Australian Press Notes Christian Naturists in Florida
Garden of Eden without fig-leaves hits raw nerve
Bill Martin's religious-based nudist camp has upset many quarters, writes Tony Allen-Mills in New York
December 19, 2005
IN the beginning was the word of God and God never said anything about brassieres or boxer shorts. Thus was born Natura, America's first Christian nudist camp.
After two years of biblical debate over Adam and Eve and their fig leaves and whether or not nudity is sinful, a 67-year-old Quaker grandfather is preparing to open a modern-day Garden of Eden 65km north of Tampa, Florida.
Bill Martin's ambitious plan for an 80ha Christian-oriented Family Naturist Village has survived legal challenges, doctrinal disputes and a plague of internet prudes. Land is now being cleared for the opening next year of what may become the world's only Christian community to feature nude volleyball.
Despite howls of complaint from fundamentalists who have likened Martin to the Antichrist -- and described his nudist plans as "graphic evidence of America's moral collapse" -- Natura intends to build 50 houses around a non-denominational church where clothing for services will be optional.
He has fought with his neighbours over property rights, fallen out with other nudists over his promotional material and sparked a vigorous internet debate over whether the true path to godliness really involves getting naked.
Yet Martin remains confident that Christians will flock to Natura to experience the spiritual benefits of a lifestyle "free from body shame". He is spending more than $US2million ($2.68million) on a nudist recreational complex that will also feature a hotel, campsites and a children's water park.
"As evidenced by Adam and Eve, we believe that when God's children are in the right relationship to Him, they will be naked and unashamed," explains one of Natura's brochures.
US Christians have long been intrigued by the biblical implications of nudity and Ilsley Boone, a Baptist pastor, was the founder in 1931 of the American Sunbathing Association, an early naturist group.
Martin and his supporters argue that nudism is unhealthy, especially for children, unless it occurs in a proper Christian context. He has criticised non-religious nudist camps for encouraging alcohol and sensuality. "We are going after a totally different group, a group that doesn't want a sexual atmosphere," he said. "There is absolutely no relationship between nudity and sex." Much of his group's philosophy appears in a book, Nakedness and the Bible, self-published on the internet by Paul Bowman, a Canadian author. The book cites several biblical references suggesting that God does not disapprove of nudity and that Jesus may have been naked at several key moments of his life -- notably when he washed the feet of his disciples.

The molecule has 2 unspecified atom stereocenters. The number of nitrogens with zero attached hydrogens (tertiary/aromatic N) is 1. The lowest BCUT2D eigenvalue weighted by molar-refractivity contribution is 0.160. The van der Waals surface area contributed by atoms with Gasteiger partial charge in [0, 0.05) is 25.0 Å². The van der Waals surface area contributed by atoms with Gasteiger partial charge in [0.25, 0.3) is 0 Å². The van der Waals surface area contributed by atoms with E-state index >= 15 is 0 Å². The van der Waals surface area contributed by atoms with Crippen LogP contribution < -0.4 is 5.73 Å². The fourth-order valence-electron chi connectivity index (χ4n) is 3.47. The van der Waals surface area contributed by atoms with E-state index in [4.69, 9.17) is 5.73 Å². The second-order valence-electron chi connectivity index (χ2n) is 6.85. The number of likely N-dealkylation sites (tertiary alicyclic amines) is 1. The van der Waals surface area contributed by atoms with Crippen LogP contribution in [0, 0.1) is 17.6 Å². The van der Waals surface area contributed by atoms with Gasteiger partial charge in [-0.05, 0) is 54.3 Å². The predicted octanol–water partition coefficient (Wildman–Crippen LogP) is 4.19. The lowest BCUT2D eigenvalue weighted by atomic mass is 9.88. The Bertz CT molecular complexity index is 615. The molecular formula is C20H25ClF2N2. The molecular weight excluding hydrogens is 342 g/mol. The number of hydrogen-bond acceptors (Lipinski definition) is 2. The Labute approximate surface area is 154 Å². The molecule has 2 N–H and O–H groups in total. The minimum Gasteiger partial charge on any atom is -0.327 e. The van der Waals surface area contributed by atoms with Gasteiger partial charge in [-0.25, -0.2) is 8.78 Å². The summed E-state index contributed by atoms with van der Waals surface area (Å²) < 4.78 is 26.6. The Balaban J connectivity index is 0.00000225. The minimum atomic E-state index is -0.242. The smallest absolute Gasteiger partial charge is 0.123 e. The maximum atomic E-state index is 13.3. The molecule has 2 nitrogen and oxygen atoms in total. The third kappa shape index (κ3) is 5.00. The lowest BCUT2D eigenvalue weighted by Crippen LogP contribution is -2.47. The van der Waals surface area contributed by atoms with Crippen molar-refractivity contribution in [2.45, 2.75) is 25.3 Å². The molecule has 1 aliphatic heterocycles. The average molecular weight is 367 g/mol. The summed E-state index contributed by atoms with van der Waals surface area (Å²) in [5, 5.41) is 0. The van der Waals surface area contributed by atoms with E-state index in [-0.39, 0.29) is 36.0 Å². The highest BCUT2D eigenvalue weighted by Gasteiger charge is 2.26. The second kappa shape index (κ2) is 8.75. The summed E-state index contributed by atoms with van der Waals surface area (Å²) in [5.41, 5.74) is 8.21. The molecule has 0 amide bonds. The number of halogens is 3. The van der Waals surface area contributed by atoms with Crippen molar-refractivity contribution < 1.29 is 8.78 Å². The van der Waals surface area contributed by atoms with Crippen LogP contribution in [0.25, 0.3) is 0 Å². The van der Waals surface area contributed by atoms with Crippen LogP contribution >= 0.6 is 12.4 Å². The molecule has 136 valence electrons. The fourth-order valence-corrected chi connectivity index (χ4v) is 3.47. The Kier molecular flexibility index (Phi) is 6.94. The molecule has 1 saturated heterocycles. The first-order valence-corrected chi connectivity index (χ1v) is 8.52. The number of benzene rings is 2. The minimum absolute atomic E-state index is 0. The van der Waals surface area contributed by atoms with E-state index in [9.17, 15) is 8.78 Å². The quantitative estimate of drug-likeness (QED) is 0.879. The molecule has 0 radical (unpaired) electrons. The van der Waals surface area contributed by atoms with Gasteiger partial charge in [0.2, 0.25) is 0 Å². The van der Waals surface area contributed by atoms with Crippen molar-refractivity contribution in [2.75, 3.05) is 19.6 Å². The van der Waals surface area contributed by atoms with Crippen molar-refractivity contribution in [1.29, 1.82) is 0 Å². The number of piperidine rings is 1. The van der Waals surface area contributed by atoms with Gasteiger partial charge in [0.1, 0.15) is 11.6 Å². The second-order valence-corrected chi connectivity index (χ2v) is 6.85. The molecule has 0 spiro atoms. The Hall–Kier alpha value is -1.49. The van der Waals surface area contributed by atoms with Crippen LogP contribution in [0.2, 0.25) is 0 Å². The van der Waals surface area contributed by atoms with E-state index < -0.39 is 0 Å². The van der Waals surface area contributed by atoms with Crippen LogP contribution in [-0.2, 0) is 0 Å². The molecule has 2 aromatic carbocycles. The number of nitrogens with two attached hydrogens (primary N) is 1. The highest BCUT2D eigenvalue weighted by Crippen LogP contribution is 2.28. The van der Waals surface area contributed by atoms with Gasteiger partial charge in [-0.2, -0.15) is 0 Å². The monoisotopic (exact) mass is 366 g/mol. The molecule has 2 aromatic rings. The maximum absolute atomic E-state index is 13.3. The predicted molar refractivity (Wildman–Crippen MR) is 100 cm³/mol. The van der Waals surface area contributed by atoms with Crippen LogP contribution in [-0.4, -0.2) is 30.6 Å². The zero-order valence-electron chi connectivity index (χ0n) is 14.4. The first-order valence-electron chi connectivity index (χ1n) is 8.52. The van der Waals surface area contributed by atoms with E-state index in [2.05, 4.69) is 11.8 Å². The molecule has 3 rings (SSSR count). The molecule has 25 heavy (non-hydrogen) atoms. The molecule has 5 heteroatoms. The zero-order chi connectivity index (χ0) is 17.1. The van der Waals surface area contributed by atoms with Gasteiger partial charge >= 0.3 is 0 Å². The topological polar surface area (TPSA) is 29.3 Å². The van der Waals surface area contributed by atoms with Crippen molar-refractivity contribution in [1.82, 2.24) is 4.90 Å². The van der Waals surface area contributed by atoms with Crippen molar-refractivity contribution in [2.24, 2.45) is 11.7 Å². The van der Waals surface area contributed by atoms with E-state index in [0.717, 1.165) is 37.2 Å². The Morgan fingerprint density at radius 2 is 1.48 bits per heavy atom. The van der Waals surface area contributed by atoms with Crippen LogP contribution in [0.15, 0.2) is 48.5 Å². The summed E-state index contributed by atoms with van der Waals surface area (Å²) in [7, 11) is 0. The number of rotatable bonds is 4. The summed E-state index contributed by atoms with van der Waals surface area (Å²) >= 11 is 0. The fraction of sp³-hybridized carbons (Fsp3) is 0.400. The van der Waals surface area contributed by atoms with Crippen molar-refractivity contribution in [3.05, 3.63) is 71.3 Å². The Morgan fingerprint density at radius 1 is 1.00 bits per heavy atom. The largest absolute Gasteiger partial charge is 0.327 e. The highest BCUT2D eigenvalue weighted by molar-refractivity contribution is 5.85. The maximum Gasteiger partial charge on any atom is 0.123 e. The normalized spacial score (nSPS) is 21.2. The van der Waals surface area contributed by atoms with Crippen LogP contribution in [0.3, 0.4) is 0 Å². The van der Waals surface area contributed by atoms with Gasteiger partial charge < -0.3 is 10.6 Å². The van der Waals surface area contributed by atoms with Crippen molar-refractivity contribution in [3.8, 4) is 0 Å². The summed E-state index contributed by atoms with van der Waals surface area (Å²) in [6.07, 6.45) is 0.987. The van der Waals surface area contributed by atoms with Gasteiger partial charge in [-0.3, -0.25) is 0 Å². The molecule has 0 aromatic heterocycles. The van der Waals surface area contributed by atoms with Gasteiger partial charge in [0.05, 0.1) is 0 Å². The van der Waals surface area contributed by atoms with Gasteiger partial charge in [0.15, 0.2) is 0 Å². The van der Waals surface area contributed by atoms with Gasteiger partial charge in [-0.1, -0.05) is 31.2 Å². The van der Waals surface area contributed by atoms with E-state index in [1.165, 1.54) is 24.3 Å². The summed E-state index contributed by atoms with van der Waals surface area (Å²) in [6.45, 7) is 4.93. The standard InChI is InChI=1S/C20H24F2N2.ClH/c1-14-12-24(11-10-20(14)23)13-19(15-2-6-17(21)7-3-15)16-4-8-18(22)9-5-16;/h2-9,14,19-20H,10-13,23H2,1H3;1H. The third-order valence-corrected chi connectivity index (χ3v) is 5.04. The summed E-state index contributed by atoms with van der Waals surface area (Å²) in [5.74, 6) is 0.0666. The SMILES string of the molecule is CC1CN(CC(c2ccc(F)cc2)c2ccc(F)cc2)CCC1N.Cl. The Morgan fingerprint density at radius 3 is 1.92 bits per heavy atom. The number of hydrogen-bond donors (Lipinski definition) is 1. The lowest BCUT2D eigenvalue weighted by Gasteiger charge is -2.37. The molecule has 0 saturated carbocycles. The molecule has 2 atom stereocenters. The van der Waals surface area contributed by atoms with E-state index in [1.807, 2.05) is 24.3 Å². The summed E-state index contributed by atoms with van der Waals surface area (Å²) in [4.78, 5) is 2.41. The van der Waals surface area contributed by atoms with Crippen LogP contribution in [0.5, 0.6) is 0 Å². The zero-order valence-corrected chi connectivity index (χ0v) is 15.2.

Martin's supporters also claim that nude worship is much more in keeping with modest Christian values than are the ostentatious displays of wealth on show at the suburban "megachurches", where women attend services in "designer clothes and $90 haircuts", says one internet posting.
Although Martin's land has been used by naturists before -- the area has the largest concentration of nudist camps in the US -- he has alienated local residents with proposed property improvements that have spawned half a dozen lawsuits.
He has also upset the country's largest naturist association with his "holier-than-thou" approach. Earlier this year Natura was expelled by the American Association for Nude Recreation, representing 270 member organisations, on the grounds that his website was publishing "sexually exploitative material".
Martin also became embroiled in a bizarre dispute about an article that appeared on his website discussing male erections -- a perennial concern for novice nudists. Martin told the local press that the article was meant to help young men worried about an embarrassing reaction when first confronting naked women.
"If you can't speak about human nature, I don't know what you can speak about," he said. "Erections have got to be addressed. It's a major concern of teen males."
Martin's critics depict him as a religious fanatic whose criticisms of rival resorts are damaging the naturist industry. "We are not concerned about him taking our members," said Elf Anderson, who conducts nude marriage ceremonies at other resorts. "But we are concerned about the impression he gives to the public about us. We are all for wholesome family nudism -- but he's just way off the scale."